‘Behind the Gown’: Anonymous Twitter account hopes to expose sexual harassment at the bar

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By Katie King on

As an independent review criticises Matrix Chambers’ handling of allegations, according to report

Social media is key to a group of barristers’ aim to tackle “endemic” harassment in the profession, as the saga surrounding one of London’s top human rights chambers experiences a further twist.

Tweeting under @behindthegown, a group of anonymous barristers “committed to fighting harassment at the bar” believe the profession’s culture of patronage and self-governance — plus its gender imbalance and inherent power disparities between seniors and juniors — leave members vulnerable. They think it’s time to start a conversation about this sensitive topic.

Twitter and other social media websites have in recent months been a vital platform for calling out bad behaviour. With the world reeling over the multiple allegations made against media mogul Harvey Weinstein, men and women have shared their experiences using the #metoo hashtag.

Twitter has been pivotal in challenging bad lawyer behaviour, too.

In mid-October, a number of barristers used social media to reveal that they’d been victims of judicial bullying. Michelle Heeley QC, a barrister at No5 Chambers, said she’d twice been reduced to tears by judges. Lucy Reed, a tenant at St John’s Chambers, said her experience of bullying at the bar was “too hard a story to relive” and had left her feeling “paralysed”.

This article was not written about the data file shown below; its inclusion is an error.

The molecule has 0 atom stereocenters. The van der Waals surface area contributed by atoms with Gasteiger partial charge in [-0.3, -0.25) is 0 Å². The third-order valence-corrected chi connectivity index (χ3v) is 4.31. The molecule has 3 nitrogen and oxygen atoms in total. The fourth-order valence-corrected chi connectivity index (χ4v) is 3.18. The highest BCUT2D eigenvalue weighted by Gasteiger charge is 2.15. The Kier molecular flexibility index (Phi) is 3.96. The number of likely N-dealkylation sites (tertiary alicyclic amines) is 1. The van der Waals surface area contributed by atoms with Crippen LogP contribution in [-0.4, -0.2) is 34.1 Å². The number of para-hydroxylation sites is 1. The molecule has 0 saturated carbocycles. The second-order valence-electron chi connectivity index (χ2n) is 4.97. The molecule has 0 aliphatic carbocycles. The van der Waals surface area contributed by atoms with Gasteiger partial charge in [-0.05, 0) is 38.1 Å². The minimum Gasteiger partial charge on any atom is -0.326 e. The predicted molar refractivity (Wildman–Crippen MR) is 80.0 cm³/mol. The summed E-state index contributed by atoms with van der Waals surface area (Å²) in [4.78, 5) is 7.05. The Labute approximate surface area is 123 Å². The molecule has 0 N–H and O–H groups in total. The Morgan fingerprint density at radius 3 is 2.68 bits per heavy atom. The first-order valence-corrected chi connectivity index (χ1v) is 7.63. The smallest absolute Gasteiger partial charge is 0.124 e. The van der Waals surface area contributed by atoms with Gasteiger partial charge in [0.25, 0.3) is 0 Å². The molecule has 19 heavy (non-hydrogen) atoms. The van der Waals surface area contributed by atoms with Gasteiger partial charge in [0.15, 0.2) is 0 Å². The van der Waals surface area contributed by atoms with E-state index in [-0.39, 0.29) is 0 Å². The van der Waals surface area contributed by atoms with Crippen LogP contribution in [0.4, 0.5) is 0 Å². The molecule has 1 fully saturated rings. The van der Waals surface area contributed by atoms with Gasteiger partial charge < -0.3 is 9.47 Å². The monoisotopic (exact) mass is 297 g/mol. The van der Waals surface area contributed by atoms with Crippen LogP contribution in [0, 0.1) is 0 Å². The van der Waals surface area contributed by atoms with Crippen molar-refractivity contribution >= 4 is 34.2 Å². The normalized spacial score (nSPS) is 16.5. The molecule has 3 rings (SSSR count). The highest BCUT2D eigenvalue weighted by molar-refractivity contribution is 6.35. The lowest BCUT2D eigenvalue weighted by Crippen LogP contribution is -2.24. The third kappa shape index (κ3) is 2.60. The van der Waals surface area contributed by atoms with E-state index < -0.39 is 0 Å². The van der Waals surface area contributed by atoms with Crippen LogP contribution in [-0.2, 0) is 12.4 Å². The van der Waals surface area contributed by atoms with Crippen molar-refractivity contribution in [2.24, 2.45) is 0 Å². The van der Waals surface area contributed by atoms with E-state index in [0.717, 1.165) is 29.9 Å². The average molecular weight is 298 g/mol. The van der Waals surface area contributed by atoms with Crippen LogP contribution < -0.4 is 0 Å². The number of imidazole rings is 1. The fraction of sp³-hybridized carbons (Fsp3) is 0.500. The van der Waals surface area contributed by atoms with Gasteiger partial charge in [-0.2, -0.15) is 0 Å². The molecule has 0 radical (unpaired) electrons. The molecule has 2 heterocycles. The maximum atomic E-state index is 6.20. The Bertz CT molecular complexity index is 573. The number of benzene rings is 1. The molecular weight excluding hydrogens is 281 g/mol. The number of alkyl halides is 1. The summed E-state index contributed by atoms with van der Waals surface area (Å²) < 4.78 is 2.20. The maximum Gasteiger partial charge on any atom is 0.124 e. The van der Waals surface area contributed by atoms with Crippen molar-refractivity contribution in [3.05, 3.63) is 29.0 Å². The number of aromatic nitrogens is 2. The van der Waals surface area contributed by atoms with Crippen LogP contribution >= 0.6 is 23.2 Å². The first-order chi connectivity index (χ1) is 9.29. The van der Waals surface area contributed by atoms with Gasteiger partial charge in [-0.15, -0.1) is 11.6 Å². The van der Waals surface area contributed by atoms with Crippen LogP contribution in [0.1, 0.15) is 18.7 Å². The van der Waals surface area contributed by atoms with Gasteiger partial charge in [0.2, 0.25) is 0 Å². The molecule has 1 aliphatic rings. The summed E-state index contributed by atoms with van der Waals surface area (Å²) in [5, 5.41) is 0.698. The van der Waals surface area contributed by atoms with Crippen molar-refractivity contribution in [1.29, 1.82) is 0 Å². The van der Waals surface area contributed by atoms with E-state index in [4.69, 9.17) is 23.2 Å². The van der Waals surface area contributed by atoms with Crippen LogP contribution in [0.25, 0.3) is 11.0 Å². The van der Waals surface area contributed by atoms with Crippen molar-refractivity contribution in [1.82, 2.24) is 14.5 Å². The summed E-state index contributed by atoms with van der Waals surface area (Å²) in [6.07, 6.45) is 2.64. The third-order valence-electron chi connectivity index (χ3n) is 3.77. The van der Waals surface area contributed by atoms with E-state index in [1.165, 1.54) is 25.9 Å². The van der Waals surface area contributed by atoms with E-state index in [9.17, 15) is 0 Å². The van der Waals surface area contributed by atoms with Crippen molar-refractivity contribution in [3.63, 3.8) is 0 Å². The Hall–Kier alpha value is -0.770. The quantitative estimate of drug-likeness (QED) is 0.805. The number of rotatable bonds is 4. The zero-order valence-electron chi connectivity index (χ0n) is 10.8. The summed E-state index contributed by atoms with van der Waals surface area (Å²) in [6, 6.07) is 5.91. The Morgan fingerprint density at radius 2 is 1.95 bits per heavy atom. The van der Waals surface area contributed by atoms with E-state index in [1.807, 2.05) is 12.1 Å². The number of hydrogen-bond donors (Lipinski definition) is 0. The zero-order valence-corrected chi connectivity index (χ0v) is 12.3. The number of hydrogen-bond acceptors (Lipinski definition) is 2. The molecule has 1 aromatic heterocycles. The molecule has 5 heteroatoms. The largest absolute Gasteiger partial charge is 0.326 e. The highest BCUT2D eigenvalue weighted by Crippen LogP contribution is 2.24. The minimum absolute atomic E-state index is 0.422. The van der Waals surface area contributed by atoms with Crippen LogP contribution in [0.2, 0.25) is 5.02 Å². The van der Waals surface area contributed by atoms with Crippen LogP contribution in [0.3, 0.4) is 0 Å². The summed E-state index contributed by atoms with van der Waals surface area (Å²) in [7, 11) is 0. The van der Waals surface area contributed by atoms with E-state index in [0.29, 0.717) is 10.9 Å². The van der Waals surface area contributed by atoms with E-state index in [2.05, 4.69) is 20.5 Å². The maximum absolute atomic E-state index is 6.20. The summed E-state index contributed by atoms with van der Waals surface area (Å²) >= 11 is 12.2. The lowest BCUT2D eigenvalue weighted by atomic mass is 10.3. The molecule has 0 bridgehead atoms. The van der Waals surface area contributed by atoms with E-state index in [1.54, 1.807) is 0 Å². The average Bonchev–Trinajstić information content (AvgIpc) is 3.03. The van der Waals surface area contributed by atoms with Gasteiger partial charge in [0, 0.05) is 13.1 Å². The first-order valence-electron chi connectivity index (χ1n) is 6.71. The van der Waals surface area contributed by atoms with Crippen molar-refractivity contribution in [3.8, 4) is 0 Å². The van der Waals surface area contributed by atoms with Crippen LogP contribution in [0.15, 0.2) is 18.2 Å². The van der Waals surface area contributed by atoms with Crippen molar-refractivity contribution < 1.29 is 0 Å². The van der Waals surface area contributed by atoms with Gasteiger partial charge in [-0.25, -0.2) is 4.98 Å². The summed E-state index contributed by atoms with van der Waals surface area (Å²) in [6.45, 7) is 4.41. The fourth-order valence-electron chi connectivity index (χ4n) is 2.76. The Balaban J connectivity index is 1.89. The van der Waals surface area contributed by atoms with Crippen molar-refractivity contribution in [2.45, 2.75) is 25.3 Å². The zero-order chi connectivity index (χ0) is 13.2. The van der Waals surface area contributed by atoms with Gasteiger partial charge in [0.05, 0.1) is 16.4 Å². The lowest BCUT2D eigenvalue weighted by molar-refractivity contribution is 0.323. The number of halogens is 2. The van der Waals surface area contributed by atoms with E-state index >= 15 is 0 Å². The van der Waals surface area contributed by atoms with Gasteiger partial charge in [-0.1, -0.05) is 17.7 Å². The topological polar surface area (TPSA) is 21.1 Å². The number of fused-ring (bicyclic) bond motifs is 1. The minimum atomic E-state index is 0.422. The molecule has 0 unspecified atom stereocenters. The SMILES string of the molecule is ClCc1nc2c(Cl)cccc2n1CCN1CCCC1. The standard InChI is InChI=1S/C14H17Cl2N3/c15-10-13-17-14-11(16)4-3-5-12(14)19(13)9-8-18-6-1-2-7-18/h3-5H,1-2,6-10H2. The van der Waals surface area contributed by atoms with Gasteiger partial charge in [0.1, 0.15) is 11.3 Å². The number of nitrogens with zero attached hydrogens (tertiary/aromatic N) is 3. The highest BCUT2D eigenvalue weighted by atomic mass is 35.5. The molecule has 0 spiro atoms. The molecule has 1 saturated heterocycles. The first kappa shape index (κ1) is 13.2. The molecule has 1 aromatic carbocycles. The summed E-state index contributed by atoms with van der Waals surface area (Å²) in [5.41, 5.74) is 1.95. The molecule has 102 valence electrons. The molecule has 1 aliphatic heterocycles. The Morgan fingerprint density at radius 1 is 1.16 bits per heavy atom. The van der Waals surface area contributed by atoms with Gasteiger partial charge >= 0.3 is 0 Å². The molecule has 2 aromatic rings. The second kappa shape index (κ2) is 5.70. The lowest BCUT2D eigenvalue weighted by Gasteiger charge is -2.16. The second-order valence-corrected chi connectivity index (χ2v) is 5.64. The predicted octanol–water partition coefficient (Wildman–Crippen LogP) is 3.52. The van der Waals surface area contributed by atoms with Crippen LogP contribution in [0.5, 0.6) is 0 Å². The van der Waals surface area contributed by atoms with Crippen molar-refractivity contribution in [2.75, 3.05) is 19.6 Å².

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Though George Clooney recently revealed Amal Clooney, Doughty Street Chambers’ most famous tenant, had experienced Weinstein-esque situations, a Twitter confessional about sexual harassment in the law hasn’t yet been realised.

With Behind the Gown pushing the topic perhaps it’s just a matter of time, particularly in a climate where accusations against top barristers are making the front pages of nationals.

The Times today reports a new development at Matrix Chambers, whose tenant Ben Emmerson QC was accused of assaulting a woman in a lift. It’s an allegation he “categorically denied” at the time it was made and has continued to deny since.

His set, Matrix Chambers, instructed retired High Court judge Sir David Calvert-Smith to investigate the allegations. Though the contents of Calvert-Smith’s report, from December 2016, were confidential, we do know it concluded “without hesitation” that Emmerson had not committed any act of sexual assault or sexual harassment. The London set — home to 57 juniors and 36 QCs — “accepted Sir David’s findings”.

Far from done and dusted, The Times then later reported Calvert-Smith’s conclusion “caused divisions at Matrix” and that the chambers decided to commission another review.

This independent review, by Dame Laura Cox QC, has not been made public but, again according to the newspaper, has concluded and is apparently far from complimentary of Matrix’s handling of the Emmerson case. The review reportedly said that some of the actions of senior management at the chambers had been “wholly inappropriate” in a harassment case, and that there were “institutional failings” at the Gray’s Inn set.

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